Traffic Hazards


For a tourist in San Jose , there are easier ways to get around than by rental car: parking space is limited, car theft is a problem, and traffic is fierce. I would suggest you walk or take a taxi or bus.

In the countryside, roads are for cars, buses, trucks, cows, dogs, chickens, people, and landslides. Be careful out there. Some specific driving habits to look out for are passing on curves, use of climbing lanes by cars going downhill, and driving on whichever side of the road has the best pavement or fewer rocks or ruts. Tailgating is a national pastime.

Watch out for two-lane roads that feed suddenly into one-lane bridges and for lethal 'huecos' (WAY-kos), holes in the pavement, which can knock passenger and vehicle for a loop. Tree branches laid across the road warn of trouble ahead, and when an oncoming car flashes its headlights, it usually means 'police ahead' an accident, or some other danger. Slow down.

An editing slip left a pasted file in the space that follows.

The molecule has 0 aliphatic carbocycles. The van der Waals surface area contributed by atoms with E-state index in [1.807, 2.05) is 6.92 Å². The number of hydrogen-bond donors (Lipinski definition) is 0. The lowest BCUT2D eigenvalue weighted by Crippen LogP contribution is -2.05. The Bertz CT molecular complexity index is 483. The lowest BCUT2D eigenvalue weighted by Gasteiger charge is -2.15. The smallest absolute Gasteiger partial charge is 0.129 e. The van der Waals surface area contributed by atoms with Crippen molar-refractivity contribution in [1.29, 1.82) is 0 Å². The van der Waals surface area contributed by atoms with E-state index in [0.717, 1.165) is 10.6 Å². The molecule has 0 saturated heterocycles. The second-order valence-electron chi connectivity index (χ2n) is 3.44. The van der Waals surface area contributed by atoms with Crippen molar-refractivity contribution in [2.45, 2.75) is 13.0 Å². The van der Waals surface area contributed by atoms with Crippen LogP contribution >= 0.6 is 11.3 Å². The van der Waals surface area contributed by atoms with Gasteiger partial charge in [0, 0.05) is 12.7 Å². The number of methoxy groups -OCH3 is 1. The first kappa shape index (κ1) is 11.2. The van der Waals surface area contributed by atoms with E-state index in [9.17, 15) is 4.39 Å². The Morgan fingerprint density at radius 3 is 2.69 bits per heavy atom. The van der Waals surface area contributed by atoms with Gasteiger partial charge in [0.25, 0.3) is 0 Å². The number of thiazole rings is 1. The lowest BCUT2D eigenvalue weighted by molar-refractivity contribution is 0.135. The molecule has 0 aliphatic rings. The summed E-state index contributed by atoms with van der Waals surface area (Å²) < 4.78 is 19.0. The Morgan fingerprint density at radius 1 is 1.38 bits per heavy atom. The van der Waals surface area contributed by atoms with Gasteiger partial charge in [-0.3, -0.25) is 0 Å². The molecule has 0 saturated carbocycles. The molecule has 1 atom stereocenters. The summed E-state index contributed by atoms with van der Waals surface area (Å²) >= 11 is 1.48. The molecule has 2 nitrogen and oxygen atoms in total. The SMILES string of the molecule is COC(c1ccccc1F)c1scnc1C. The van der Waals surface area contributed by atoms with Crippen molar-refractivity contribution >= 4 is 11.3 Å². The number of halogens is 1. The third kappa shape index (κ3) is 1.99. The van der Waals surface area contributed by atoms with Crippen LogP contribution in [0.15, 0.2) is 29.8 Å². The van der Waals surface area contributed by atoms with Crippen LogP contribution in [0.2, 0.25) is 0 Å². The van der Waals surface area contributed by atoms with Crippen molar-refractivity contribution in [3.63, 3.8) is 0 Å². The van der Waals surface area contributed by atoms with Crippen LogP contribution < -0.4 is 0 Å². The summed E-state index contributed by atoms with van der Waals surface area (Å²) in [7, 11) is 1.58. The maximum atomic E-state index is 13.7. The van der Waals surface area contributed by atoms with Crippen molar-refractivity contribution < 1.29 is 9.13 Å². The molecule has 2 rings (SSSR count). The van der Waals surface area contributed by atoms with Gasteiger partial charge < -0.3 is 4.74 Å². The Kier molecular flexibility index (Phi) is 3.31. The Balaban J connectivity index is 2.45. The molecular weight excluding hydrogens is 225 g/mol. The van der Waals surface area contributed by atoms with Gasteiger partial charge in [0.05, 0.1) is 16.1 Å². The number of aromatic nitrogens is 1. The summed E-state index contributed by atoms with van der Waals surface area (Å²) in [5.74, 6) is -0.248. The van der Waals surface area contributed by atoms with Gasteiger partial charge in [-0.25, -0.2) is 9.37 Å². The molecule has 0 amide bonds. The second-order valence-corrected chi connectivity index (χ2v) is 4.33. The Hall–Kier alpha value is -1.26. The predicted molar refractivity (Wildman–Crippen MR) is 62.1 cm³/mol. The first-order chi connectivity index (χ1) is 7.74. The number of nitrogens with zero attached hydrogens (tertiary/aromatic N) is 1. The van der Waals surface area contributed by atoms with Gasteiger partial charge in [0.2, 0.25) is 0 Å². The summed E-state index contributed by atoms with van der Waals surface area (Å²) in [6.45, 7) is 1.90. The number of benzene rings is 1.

Geography and climate team up to create landslides big and small. Fog is a permanent possibility on the highest section of the Inter-American Highway south of San Jose toward San Isidro de El General-the range known as Cerro de la Muerte. The earlier you get through that section, the better (and the scenery is magnificent). The same advice goes for the highway to Limon through Braulio Carrillo National Park .

On the San Jose-Puntarenas highway, you may find yourself in a string of cars, buses, and diesel-fume-belching trucks on a narrow, winding road. Adrenaline flows as vehicles jockey for position without a clue as to what may be approaching just around the curve. Avoid that road on weekends and after dark. In fact, avoid driving at night in general.

Even with road map in hand, you'll need to ask directions when traveling off main roads. Additional signs are going up along main tourism routes, but choices outnumber signs, especially on dirt roads. In the rainy season, always ask about the condition of the roads you plan to take before setting out each day.

Traffic police equipped with radar are on major roads. Watch the posted speed limit and buckle up. If you are stopped by transit police and cited, fines must be paid to a bank or the rental agency will handle it for you. You should not pay the officer.

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